BEIJING -- Eins, zwei, drei. In German, that means one, two, three.
And for the German bobsled team, it also means history.
Germany -- unquestionably the world's sliding-sports superpower -- became the first nation to sweep the medals in an Olympic bobsled race Tuesday, grabbing gold, silver and bronze in the two-man event at the Beijing Games.
Francesco Friedrich is now a three-time Olympic gold medalist, teaming with Thorsten Margis to prevail in 3 minutes, 56.89 seconds. Johannes Lochner and Florian Bauer were second in 3:57.38, and Christoph Hafer and Matthias Sommer held on to finish third in 3:58.58.
Germany now has seven gold medals in sliding at the Beijing Games, more golds than any nation has ever grabbed from the bobsled, skeleton and luge events at any Olympics. The Germans have 12 medals altogether in sliding events so far in Beijing -- technically, another record for any nation participating in sledding sports. East Germany and West Germany combined for 12 medals at the 1976 Innsbruck Games.
Switzerland was fourth, the team of Michael Vogt and Sandro Michel finishing in 3:58.83. Benjamin Maier and Markus Sammer were fifth for Austria in 3:59.12. And Monaco grabbed sixth, its best finish ever in an Olympic sporting event, with Rudy Rinaldi and Boris Vain completing their four runs in 3:59.14.
But this night belonged to Germany.
Just like almost everything else has at the Yanqing Sliding Center.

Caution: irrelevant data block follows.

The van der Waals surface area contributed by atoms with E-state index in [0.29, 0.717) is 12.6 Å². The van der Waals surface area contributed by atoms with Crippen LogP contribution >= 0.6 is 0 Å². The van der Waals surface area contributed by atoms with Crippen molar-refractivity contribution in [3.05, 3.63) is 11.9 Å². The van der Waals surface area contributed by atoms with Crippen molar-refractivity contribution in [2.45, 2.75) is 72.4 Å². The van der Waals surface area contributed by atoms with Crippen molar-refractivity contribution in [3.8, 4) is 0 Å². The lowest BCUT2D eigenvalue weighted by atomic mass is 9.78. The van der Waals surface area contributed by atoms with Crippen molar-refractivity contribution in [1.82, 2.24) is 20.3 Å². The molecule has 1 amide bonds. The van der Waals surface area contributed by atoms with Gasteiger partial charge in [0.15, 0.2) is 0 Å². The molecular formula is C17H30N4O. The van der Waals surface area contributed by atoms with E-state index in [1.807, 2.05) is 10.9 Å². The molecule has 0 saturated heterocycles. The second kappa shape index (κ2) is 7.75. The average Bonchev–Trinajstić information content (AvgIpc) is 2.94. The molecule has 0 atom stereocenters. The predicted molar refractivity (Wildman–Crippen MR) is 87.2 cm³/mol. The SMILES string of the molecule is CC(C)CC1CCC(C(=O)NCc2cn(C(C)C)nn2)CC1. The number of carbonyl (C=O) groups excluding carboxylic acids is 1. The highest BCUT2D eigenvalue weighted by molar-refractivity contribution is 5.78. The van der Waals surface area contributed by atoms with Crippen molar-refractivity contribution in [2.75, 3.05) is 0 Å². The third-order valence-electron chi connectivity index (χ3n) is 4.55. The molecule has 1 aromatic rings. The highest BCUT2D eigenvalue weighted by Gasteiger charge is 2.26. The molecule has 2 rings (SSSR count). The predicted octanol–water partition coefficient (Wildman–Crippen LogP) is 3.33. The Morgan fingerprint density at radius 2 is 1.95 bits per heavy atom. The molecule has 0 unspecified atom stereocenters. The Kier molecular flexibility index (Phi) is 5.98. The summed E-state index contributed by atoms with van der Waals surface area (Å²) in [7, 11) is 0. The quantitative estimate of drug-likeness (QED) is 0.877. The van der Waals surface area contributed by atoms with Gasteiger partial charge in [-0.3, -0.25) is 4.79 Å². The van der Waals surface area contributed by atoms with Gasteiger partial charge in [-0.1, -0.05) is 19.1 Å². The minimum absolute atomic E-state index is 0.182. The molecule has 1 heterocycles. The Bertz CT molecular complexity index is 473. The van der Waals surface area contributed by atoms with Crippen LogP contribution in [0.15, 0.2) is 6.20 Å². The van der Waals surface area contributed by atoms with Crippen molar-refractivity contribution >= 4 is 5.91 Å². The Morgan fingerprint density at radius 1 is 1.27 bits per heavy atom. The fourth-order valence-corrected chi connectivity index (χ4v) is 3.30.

"They are so far away from everyone," Rinaldi said of the Germans. "We knew it on this kind of track. The longer the track, the less we have a chance. We knew it. They're all good drivers, good pushers. ... What they're doing is crazy. Sometimes it may be unfair for us, but this is their sport."
Germany won gold in all four luge events, then won gold in both skeleton events. The only time that "Das Deutschlandlied" hasn't been the national anthem playing when the flags celebrating a new Olympic champion are raised over the track was Monday, when Kaillie Humphries won gold for the United States in the monobob competition.
There are two sliding events left in the Beijing Olympics -- the women's race that ends Saturday, and the four-man event that ends Sunday. Friedrich's team is the far-and-away favorite to win gold in the four-man race, defending champion Mariama Jamanka was the fastest in Day 1 of official women's training Tuesday, and that means Germany's medal haul from the Olympic track probably isn't complete.
Olympic rookie Frank DelDuca and brakeman Hakeem Abdul-Saboor were the top U.S. sled, finishing 13th.
"I liked the energy we brought to the start," DelDuca said. "You have to do two race heats on two straight days. I thought we had just as much energy on that last one, if not more, than the first. It felt really good. Hakeem had my back, we believed in each other, we left everything out there and I'm really grateful to be doing this."
Hunter Church and brakeman Charlie Volker were 27th for the U.S., not qualifying for a fourth run. They struggled Monday during the opening runs, but were much cleaner going down the track Tuesday and now take some positive momentum into the four-man race that starts Saturday.
"It's huge for confidence," Volker said.